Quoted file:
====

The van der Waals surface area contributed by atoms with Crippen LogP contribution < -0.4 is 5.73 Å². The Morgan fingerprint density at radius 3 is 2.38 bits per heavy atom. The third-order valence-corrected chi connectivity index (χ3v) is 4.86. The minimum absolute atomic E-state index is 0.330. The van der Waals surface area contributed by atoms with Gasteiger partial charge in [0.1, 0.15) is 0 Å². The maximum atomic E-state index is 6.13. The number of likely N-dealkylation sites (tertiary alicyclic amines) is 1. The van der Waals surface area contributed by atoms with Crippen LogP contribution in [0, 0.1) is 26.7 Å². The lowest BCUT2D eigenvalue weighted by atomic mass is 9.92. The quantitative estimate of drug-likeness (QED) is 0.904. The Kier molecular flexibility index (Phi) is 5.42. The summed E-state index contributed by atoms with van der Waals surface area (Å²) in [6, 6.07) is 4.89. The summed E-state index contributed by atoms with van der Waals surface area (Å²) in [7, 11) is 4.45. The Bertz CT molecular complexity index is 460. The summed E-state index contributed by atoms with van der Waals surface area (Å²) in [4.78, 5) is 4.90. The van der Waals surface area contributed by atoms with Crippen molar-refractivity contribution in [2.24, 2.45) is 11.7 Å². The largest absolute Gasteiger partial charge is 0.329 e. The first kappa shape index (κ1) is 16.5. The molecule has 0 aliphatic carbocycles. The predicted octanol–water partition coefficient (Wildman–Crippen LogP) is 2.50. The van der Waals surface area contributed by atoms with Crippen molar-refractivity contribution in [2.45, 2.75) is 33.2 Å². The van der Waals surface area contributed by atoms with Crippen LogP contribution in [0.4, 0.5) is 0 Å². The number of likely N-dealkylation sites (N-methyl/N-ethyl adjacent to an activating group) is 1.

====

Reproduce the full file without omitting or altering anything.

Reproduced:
The van der Waals surface area contributed by atoms with Crippen LogP contribution < -0.4 is 5.73 Å². The Morgan fingerprint density at radius 3 is 2.38 bits per heavy atom. The third-order valence-corrected chi connectivity index (χ3v) is 4.86. The minimum absolute atomic E-state index is 0.330. The van der Waals surface area contributed by atoms with Gasteiger partial charge in [0.1, 0.15) is 0 Å². The maximum atomic E-state index is 6.13. The number of likely N-dealkylation sites (tertiary alicyclic amines) is 1. The van der Waals surface area contributed by atoms with Crippen LogP contribution in [0, 0.1) is 26.7 Å². The lowest BCUT2D eigenvalue weighted by atomic mass is 9.92. The quantitative estimate of drug-likeness (QED) is 0.904. The Kier molecular flexibility index (Phi) is 5.42. The summed E-state index contributed by atoms with van der Waals surface area (Å²) in [6, 6.07) is 4.89. The summed E-state index contributed by atoms with van der Waals surface area (Å²) in [7, 11) is 4.45. The Bertz CT molecular complexity index is 460. The summed E-state index contributed by atoms with van der Waals surface area (Å²) in [4.78, 5) is 4.90. The van der Waals surface area contributed by atoms with Crippen molar-refractivity contribution in [2.24, 2.45) is 11.7 Å². The largest absolute Gasteiger partial charge is 0.329 e. The first kappa shape index (κ1) is 16.5. The molecule has 0 aliphatic carbocycles. The predicted octanol–water partition coefficient (Wildman–Crippen LogP) is 2.50. The van der Waals surface area contributed by atoms with Crippen molar-refractivity contribution in [2.45, 2.75) is 33.2 Å². The van der Waals surface area contributed by atoms with Crippen LogP contribution in [0.4, 0.5) is 0 Å². The number of likely N-dealkylation sites (N-methyl/N-ethyl adjacent to an activating group) is 1.